clicking my heels

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Somewhere Over the Rainbow…

That’s where our house sits now.  It was not transported via violent twister (a tale I feared I might have to tell here), but it is waaay uup high…

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Here is a rainbow above our old house. Now, if that rainbow returned, our house would bury it

We made it!  It wasn’t without a bit of a scare, but we are set back down.  The new lower floor is built and our spruced-up old house finally rests on top of four walls instead of 15 feet of jumbo toothpicks.

It was supposed to go down on Monday, but severe weather was expected—strong wind and storms.  On my way to work I listened to the weather report, and was happy to hear that the storms were not expected until late in the day.   The house would be all ready by then!  It could take anything!  It was built of Insulated Concrete Forms and new wood, screwed not nailed.  It was reinforced with steel beams and a sick double roof!  All they had to do was set it back down and it could endure any and all weather events!

At lunch that day, I heard about the tornado watch that would be in effect until five o’clock.  Um…OK, well, the house would be together by then, right?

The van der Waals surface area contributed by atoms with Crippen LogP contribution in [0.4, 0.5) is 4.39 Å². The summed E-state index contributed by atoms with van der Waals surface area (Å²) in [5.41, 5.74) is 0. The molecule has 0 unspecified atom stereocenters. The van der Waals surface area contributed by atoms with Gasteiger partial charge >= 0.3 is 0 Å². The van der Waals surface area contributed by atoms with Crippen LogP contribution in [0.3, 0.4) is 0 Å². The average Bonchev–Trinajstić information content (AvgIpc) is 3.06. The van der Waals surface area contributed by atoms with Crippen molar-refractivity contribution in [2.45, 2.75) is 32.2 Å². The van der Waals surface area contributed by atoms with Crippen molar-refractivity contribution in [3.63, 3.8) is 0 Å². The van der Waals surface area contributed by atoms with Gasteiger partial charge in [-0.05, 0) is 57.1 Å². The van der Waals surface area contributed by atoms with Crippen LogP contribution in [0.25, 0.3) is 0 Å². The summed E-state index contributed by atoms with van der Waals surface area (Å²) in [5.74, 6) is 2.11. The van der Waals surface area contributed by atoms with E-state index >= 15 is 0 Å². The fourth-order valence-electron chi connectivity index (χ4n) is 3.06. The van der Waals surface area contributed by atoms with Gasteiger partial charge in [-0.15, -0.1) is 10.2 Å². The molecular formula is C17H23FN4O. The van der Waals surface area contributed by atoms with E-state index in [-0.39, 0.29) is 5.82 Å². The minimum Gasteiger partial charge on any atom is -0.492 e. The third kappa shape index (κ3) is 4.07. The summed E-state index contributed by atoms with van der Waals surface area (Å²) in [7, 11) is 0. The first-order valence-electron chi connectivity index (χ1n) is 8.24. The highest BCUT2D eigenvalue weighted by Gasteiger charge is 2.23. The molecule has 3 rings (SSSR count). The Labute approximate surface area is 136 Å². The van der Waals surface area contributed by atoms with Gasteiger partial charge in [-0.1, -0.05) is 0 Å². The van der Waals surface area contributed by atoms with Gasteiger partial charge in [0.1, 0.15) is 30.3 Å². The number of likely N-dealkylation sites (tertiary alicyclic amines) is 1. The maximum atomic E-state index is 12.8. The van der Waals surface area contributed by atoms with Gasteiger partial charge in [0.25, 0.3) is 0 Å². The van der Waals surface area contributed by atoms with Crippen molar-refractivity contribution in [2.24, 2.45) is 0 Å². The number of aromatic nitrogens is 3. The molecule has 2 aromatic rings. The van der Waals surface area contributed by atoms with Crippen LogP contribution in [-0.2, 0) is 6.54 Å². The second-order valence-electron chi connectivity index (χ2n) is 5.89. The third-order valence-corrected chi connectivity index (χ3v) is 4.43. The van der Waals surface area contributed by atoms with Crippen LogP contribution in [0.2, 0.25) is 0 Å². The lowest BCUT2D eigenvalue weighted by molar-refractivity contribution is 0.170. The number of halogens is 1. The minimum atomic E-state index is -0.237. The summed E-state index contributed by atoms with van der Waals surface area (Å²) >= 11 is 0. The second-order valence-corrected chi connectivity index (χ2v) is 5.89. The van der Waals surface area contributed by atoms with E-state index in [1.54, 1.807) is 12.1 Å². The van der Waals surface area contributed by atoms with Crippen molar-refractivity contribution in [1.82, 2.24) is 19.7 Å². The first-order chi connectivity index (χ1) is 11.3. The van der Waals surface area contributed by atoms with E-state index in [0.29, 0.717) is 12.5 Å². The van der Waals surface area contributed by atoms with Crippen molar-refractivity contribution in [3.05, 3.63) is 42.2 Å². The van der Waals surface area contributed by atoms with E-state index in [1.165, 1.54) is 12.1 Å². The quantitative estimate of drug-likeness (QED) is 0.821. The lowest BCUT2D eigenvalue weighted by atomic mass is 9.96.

No.  It would not be done!  Why?  The weather.

Yes.  On the 343rd day since Sandy, the day our house was to be finally storm-proof, a tornado watch would prevent us from sealing the deal.  Possible tornadoes were possibly headed in the direction of our home.

“We’re off to see the Wizard,” I said.

Fortunately, the tornado watch expired, our house did not go airborne, and today—two days later—we are safely over one more rainbow.

Now I set off on another leg of road.  I will pick up all the fellow storm sufferers I meet along the way, paralyzed by paperwork, brains squeezed out by red tape, courage diluted by disillusionment.  At the end of another long and winding path, we will beg for mercy before insurance companies, mortgage banks, and our own government.  They will hide behind a curtain of fuzzy math, impossible applications, “standard requirements,” endless inspections, and suspicion (Cue Dorothy: Please, sir, we’ve done what you told us.  No, sir, we will not use the $2500 to go to Disneyland.  So we’d like you to keep your promise to us, please, sir).  But at the end of the day, we will get what we need by our own power—and with the help of friends, old and new.

I am clicking my heels.  There is no place like home.

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